Types of self-cleaning ovens
There is more than one type of self-cleaning oven. The most common type uses the traditional method of using extremely high temperatures, turning everything into ash so you can easily wipe it clean afterward. The second type of self-cleaning oven harnesses the power of steam. Some higher end ranges will offer both options to you in the same unit.
If you have a high-temperature cleaning oven, there are some things that you will need to know. The oven will typically reach temperatures from 900 to 1,000 degrees, more than double the normal temperatures (sometimes more than triple) so be sure you don’t have anything on the stove top.
The area should also be well ventilated. When cooking it is inevitable that food particles or grease will find its way to the floor and walls of the oven cavity. Once that food begins to burn during the high-temp cleaning cycle, it will start to smoke. If enough smoke begins to build up carbon monoxide can become a safety risk. No worries though, just open some windows to let the smoke out and you’ll be fine.
Steam cleaning ovens let you use the self-cleaning option more often and even better, it doesn’t take nearly as long saving you quite a bit on the electric bill. To use this feature, all you have to do is wipe large debris out of your oven, add the recommended amount of water to the bottom, and turn on the steam clean feature. Thirty minutes later, the oven will be clean -of course, you will need to wipe out all excess moisture and debris once it cools down.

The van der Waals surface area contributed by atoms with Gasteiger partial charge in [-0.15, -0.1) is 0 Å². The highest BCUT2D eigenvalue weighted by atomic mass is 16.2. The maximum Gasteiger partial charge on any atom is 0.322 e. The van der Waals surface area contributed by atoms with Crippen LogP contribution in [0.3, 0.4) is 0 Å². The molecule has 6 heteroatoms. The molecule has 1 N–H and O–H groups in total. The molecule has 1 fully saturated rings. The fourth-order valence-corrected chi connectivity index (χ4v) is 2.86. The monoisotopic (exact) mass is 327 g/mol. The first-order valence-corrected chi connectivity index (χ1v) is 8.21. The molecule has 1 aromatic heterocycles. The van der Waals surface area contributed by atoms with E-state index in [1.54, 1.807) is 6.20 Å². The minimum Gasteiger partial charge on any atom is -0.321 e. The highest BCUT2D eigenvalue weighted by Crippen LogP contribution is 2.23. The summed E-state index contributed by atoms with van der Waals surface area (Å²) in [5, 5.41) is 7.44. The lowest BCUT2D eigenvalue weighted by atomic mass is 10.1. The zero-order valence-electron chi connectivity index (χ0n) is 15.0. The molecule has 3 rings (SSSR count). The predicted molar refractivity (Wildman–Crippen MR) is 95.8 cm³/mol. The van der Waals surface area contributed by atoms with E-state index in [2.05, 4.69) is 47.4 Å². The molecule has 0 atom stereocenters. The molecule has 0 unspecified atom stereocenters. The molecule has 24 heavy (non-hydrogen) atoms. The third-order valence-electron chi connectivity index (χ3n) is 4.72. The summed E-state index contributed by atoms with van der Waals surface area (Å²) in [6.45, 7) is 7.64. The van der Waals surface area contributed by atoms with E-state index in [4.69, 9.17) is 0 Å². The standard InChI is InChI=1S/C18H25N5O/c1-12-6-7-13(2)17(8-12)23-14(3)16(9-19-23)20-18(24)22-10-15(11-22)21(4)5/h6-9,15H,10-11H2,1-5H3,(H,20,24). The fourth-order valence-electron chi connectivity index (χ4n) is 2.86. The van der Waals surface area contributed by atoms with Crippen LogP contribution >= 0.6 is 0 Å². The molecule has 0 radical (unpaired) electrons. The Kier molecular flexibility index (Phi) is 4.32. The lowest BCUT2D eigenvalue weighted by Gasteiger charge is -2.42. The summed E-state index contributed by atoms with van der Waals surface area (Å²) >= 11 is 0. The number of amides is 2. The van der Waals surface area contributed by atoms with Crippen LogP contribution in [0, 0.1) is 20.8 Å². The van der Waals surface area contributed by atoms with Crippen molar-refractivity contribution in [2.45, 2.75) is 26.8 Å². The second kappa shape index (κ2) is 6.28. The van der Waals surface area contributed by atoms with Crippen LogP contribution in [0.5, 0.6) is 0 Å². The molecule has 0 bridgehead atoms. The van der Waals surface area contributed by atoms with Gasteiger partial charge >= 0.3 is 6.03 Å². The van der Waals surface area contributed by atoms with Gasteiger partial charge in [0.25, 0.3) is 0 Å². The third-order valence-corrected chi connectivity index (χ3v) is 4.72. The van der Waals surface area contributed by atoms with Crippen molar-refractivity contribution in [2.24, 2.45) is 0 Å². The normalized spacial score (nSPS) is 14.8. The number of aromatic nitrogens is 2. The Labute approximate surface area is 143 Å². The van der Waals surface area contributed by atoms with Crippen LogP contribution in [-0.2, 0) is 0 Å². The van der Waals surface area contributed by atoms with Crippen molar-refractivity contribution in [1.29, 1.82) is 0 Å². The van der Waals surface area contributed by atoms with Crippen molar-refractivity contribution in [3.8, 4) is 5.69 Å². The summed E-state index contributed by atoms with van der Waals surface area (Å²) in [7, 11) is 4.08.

Clean the oven first?
What!! You just said not to manually clean the oven though!!!
While it is true you should never scrub your self-cleaning oven down with abrasive sponges and cleaners, it is still necessary to get large debris out of your oven first. It will reduce the amount of smoke and stench created during the cleaning process, and it will cause less stress for your oven
What if my oven isn’t completely clean afterward
If the self-cleaning cycle has finished and you notice that everything isn’t quite up to par for you, you can use some nonabrasive oven cleaner (any of the solutions we discussed earlier will work) to wipe it down one more time. After the cleaning cycle, it should be relatively easy to wipe off any excess grime.